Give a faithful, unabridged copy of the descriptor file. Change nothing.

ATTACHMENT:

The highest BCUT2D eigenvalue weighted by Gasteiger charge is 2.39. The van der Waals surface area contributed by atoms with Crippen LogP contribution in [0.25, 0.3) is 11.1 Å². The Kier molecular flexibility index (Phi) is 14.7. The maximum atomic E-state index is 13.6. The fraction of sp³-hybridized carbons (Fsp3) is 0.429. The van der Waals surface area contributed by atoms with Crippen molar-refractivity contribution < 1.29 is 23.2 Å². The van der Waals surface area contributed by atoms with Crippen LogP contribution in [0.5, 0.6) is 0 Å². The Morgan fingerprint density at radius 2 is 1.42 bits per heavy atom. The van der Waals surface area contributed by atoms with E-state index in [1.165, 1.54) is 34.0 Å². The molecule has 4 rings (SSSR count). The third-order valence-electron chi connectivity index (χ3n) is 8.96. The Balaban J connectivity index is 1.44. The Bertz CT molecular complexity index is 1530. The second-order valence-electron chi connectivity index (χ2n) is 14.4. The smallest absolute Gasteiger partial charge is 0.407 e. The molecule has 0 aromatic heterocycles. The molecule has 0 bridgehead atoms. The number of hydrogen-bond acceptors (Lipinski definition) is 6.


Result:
The highest BCUT2D eigenvalue weighted by Gasteiger charge is 2.39. The van der Waals surface area contributed by atoms with Crippen LogP contribution in [0.25, 0.3) is 11.1 Å². The Kier molecular flexibility index (Phi) is 14.7. The maximum atomic E-state index is 13.6. The fraction of sp³-hybridized carbons (Fsp3) is 0.429. The van der Waals surface area contributed by atoms with Crippen molar-refractivity contribution < 1.29 is 23.2 Å². The van der Waals surface area contributed by atoms with Crippen LogP contribution in [0.5, 0.6) is 0 Å². The Morgan fingerprint density at radius 2 is 1.42 bits per heavy atom. The van der Waals surface area contributed by atoms with E-state index in [1.165, 1.54) is 34.0 Å². The molecule has 4 rings (SSSR count). The third-order valence-electron chi connectivity index (χ3n) is 8.96. The Balaban J connectivity index is 1.44. The Bertz CT molecular complexity index is 1530. The second-order valence-electron chi connectivity index (χ2n) is 14.4. The smallest absolute Gasteiger partial charge is 0.407 e. The molecule has 0 aromatic heterocycles. The molecule has 0 bridgehead atoms. The number of hydrogen-bond acceptors (Lipinski definition) is 6.